Fear of travel; whether by plane, car, ocean liner or train is not only a challenge for the person affected by it, but for those who are traveling with the person as well. There have been many cases in which a family member, for example, is at the airport and suddenly has an anxiety attack either before or after boarding the plane.

So too, perhaps a vacation by car may cause distress for the driver who fears tunnels or bridges. While the fear is real for the person experiencing it, the toll it exacts on family members can literally ruin a trip.

11-Travel Anxieties: Here's How To Overcome Them Before Your Next Trip-to-starting-a-travel-blog-and-traveling-the-world

There are ways in which the fear of travel can be alleviated. For example, those who have a fear of flying can be helped either through therapy or by simply visiting the airport a few times and watch the planes take off. Over coming fears is not an easy task but it can be done. You might think that once you are over your fear how will you plan a trip. Traveling on a budget is doable same with over coming the anxiety of traveling!

For more serious anxiety…

there are groups available which deal with the fear of flying and literally teach people to overcome the fear by taking them on a parked plane and allow them to come to grips with the overwhelming fear that is within them.

” Collect moments, not things”

For those who fear tunnels and bridges… 

There are also groups which help people overcome anxiety by driving with them through tunnels and over bridges, and teach breathing exercises and other methods to calm them. Yoga is also another way to help calm any stress or anxiety.

Just as there are groups who help people overcome agoraphobia, which is the fear of being in open and public places, there are a myriad of groups which can offer hands-on therapy for those who suffer from anxiety and panic attacks associated with travel.

Ever since September 11th, there are a small minority of people who have been afraid to board a plane. This is understandable. There is a general anxiety among most people who fly. The problem is that when the anxiety overtakes oneís ability to enjoy life, such as taking a vacation; this is the time when intervention is needed.

Of course, in mild cases, taking a different route by car to a travel destination may be the answer. However, it is unlikely that one would be able to avoid a bridge or two. In this case, the best advice is to talk with those accompanying you; open the windows, breathe in the air, and realize that nothing will happen once you approach the bridge. Yes, you will feel anxious and you may even experience lightheadedness, but you’ll never faint, have a heart attack, or anything as dire as you imagine.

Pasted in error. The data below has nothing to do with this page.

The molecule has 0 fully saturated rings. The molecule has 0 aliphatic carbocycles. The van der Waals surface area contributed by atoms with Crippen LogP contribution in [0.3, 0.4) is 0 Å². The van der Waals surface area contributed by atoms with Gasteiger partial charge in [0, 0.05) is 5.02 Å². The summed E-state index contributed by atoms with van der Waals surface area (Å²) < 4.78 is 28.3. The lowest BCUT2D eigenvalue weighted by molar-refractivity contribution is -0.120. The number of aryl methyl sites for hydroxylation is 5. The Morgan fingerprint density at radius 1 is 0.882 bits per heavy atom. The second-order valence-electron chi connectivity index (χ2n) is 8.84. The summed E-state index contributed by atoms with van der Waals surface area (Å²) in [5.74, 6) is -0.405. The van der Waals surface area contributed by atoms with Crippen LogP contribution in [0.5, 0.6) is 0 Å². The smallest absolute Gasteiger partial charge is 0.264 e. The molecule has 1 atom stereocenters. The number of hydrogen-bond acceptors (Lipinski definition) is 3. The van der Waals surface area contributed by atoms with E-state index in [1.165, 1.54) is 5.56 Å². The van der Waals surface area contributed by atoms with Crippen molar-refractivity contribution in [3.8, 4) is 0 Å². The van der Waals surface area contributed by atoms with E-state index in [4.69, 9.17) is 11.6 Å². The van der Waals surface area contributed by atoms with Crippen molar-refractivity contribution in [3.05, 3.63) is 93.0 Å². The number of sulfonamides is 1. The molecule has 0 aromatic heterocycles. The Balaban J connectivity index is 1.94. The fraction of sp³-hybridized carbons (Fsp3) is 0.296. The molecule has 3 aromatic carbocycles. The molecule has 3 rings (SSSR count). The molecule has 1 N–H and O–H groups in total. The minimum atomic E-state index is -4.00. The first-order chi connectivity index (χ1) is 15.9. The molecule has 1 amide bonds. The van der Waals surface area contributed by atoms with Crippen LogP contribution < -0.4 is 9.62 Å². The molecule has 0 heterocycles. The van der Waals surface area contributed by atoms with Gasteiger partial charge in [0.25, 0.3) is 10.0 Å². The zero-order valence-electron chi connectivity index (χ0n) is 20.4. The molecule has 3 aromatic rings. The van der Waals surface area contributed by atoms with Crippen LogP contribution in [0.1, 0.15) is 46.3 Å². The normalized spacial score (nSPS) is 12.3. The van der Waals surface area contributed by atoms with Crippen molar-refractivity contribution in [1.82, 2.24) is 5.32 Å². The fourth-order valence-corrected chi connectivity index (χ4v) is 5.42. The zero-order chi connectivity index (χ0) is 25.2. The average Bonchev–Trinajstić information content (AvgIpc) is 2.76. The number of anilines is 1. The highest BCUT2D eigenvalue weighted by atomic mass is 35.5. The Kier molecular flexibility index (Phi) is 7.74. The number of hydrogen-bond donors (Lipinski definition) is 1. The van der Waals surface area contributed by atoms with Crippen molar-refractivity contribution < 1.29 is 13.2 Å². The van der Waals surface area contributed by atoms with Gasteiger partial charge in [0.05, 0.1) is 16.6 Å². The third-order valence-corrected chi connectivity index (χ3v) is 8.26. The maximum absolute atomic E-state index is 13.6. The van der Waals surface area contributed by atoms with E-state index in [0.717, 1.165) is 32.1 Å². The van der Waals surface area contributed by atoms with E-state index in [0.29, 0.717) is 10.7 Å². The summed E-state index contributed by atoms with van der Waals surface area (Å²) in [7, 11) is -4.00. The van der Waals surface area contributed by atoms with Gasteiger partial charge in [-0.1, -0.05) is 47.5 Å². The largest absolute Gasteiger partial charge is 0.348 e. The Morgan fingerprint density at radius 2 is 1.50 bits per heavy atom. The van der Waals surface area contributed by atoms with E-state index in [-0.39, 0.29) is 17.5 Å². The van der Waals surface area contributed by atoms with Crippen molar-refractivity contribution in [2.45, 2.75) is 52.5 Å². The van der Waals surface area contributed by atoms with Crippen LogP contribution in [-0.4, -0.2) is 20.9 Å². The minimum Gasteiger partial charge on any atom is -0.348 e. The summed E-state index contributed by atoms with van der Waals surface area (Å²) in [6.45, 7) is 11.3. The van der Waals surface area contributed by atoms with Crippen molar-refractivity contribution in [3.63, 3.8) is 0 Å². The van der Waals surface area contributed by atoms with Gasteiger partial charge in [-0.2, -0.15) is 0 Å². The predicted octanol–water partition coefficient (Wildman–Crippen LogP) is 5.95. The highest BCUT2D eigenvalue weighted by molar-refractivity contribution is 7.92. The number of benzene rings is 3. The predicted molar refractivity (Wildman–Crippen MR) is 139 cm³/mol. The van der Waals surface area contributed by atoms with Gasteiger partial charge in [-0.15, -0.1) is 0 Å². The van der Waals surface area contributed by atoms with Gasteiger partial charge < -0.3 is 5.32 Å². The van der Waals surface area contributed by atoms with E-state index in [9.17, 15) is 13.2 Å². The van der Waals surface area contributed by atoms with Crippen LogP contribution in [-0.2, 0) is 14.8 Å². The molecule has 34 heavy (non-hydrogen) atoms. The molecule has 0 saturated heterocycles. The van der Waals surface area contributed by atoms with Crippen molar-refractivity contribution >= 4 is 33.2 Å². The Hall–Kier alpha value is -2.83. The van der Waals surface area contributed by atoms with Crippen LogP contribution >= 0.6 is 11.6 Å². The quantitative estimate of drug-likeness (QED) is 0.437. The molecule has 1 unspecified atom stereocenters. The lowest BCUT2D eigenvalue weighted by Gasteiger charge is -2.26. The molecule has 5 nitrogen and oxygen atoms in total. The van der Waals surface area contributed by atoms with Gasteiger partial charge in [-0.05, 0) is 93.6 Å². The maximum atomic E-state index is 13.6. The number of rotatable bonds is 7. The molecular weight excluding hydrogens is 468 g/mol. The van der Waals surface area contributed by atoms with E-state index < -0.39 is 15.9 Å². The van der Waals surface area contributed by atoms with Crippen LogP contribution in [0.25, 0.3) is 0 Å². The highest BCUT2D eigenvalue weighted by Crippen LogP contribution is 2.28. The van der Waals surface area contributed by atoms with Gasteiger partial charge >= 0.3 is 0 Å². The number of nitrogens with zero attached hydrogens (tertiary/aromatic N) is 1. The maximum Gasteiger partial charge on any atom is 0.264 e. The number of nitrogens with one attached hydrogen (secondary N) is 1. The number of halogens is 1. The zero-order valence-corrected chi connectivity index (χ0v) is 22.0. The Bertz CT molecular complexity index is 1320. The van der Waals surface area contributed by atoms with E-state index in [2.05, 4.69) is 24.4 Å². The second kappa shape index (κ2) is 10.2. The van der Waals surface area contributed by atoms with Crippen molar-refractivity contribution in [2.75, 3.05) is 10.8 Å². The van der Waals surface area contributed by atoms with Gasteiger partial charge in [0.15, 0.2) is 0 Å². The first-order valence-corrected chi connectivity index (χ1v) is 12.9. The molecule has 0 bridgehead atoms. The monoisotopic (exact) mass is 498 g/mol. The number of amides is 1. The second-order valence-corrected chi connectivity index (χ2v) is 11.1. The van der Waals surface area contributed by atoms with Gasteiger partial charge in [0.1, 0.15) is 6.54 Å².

For traveling on a flight… the best course of action would be to talk about the fear if you can; breathe deeply, and focus on something other than what you are experiencing. Although it is easy to say, it is quite hard for the person affected. Remember, however, anxiety attacks do not last longer than five or ten minutes, even though it may seem longer. They do pass. The fight and flight symptom of the anxiety attack diminishes when the body no longer thinks it’s in danger.

Anticipating that something will happen can trigger a negative response. Take a short flight to another city. For example, a 30 minute flight from NY to Boston or DC. Drive with a friend or loved one and take a tunnel or a bridge.

Do this a few times before the actual vacation. This can help you to overcome your fear of travel as well as dissipate the negative anticipation which sets off the anxiety thereafter.

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Kara is the founder of the Dollar Mommy Club and a full-momma and who loves every minute of it. Ever since she was a little girl (around two years old actually) she has wanted a baby of her own. She even asked her mom for “a crying and pooping baby doll” for Christmas when she was just 6 years old. Certain events took place to where Kara was diagnosed with Endometriosis, and doctors told her that having her own children might be impossible. She spent years trying to figure out her health by trying everything under the sun that you can think of. It wasn’t until a few years after she was married that both she and her husband figured it out, and they were blessed with their first baby girl! When Kara isn’t managing the Dollar Mommy Club and it’s wonderful members and contributors, she enjoys spending time with family, binge-watching The Office on Netflix, and creating art.


  1. It’s funny, I never have travel anxiety but a lot of my anxiety dreams involve travel. Like I’m late for my flight or I get to the airport and I don’t have my luggage. Hmm.

  2. Some of these anxieties are ones I never would have thought of if I didnt have a friend terrified of tunnels. I never would have thought that existed.

  3. I am a person who always have anxiety before the begining of any single trip! But this is such a great sharing for me to learn! Thanks for posting!

  4. Thank you for the great tips. When I was a kid I experience anxiety attacks. But now I am glad I don’t experience them anymore.

  5. I am so glad no one in my family has travel anxiety because we all love to travel and explore. My oldest son, who is almost 5, gets motion sickness sometimes, but we’ve dealt with it enough that we know how to prepare. My mother-in-law, on the other hand, has serious anxiety about flying. She wants us to all go to Ireland soon, but I don’t know if she will be able to handle a cross-Atlantic flight. I’ll have to show her these ideas.
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